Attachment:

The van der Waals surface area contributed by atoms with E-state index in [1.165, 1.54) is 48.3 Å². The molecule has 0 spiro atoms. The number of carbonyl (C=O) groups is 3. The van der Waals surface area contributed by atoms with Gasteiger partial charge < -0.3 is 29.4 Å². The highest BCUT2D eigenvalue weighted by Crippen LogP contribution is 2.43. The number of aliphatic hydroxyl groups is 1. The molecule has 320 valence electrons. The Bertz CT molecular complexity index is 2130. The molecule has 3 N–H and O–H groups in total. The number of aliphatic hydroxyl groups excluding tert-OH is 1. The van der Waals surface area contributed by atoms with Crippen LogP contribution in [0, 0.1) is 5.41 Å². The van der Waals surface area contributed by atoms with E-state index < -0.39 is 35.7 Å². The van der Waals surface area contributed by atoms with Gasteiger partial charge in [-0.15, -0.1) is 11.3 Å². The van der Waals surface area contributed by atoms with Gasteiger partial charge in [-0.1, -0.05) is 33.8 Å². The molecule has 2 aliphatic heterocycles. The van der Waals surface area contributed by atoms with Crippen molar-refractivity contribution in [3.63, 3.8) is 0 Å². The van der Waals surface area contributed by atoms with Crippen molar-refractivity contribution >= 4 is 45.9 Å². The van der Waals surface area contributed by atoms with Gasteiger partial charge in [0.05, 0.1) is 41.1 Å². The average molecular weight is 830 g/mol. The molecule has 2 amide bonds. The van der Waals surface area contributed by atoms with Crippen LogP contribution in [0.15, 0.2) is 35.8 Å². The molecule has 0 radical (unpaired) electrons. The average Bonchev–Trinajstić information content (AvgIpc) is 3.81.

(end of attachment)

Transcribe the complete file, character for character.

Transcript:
The van der Waals surface area contributed by atoms with E-state index in [1.165, 1.54) is 48.3 Å². The molecule has 0 spiro atoms. The number of carbonyl (C=O) groups is 3. The van der Waals surface area contributed by atoms with Gasteiger partial charge < -0.3 is 29.4 Å². The highest BCUT2D eigenvalue weighted by Crippen LogP contribution is 2.43. The number of aliphatic hydroxyl groups is 1. The molecule has 320 valence electrons. The Bertz CT molecular complexity index is 2130. The molecule has 3 N–H and O–H groups in total. The number of aliphatic hydroxyl groups excluding tert-OH is 1. The van der Waals surface area contributed by atoms with Crippen LogP contribution in [0, 0.1) is 5.41 Å². The van der Waals surface area contributed by atoms with E-state index < -0.39 is 35.7 Å². The van der Waals surface area contributed by atoms with Gasteiger partial charge in [-0.15, -0.1) is 11.3 Å². The van der Waals surface area contributed by atoms with Gasteiger partial charge in [-0.1, -0.05) is 33.8 Å². The molecule has 2 aliphatic heterocycles. The van der Waals surface area contributed by atoms with Crippen molar-refractivity contribution in [3.63, 3.8) is 0 Å². The van der Waals surface area contributed by atoms with Crippen molar-refractivity contribution >= 4 is 45.9 Å². The van der Waals surface area contributed by atoms with Gasteiger partial charge in [0.05, 0.1) is 41.1 Å². The average molecular weight is 830 g/mol. The molecule has 2 amide bonds. The van der Waals surface area contributed by atoms with Crippen LogP contribution in [0.15, 0.2) is 35.8 Å². The molecule has 0 radical (unpaired) electrons. The average Bonchev–Trinajstić information content (AvgIpc) is 3.81.